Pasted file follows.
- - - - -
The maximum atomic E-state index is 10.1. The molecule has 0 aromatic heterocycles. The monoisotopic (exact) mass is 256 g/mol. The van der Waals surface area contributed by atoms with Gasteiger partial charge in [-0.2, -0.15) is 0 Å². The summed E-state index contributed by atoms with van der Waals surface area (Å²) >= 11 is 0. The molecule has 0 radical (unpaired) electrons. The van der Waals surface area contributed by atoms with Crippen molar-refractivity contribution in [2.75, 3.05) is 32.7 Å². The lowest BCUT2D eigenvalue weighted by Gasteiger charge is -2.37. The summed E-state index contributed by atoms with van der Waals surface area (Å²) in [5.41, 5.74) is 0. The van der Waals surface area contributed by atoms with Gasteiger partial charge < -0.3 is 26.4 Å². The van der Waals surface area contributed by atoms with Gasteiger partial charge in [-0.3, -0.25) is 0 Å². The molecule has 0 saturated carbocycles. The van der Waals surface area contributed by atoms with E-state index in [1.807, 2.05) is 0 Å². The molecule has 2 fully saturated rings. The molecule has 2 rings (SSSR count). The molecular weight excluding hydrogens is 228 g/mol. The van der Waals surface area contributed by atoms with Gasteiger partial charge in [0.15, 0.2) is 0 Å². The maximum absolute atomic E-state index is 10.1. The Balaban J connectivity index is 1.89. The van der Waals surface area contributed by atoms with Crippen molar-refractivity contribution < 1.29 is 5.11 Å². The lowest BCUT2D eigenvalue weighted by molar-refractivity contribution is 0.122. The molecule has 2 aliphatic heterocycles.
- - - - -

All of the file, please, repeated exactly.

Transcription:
The maximum atomic E-state index is 10.1. The molecule has 0 aromatic heterocycles. The monoisotopic (exact) mass is 256 g/mol. The van der Waals surface area contributed by atoms with Gasteiger partial charge in [-0.2, -0.15) is 0 Å². The summed E-state index contributed by atoms with van der Waals surface area (Å²) >= 11 is 0. The molecule has 0 radical (unpaired) electrons. The van der Waals surface area contributed by atoms with Crippen molar-refractivity contribution in [2.75, 3.05) is 32.7 Å². The lowest BCUT2D eigenvalue weighted by Gasteiger charge is -2.37. The summed E-state index contributed by atoms with van der Waals surface area (Å²) in [5.41, 5.74) is 0. The van der Waals surface area contributed by atoms with Gasteiger partial charge < -0.3 is 26.4 Å². The van der Waals surface area contributed by atoms with Gasteiger partial charge in [-0.3, -0.25) is 0 Å². The molecule has 0 saturated carbocycles. The van der Waals surface area contributed by atoms with E-state index in [1.807, 2.05) is 0 Å². The molecule has 2 fully saturated rings. The molecule has 2 rings (SSSR count). The molecular weight excluding hydrogens is 228 g/mol. The van der Waals surface area contributed by atoms with Gasteiger partial charge in [0.15, 0.2) is 0 Å². The maximum absolute atomic E-state index is 10.1. The Balaban J connectivity index is 1.89. The van der Waals surface area contributed by atoms with Crippen molar-refractivity contribution < 1.29 is 5.11 Å². The lowest BCUT2D eigenvalue weighted by molar-refractivity contribution is 0.122. The molecule has 2 aliphatic heterocycles.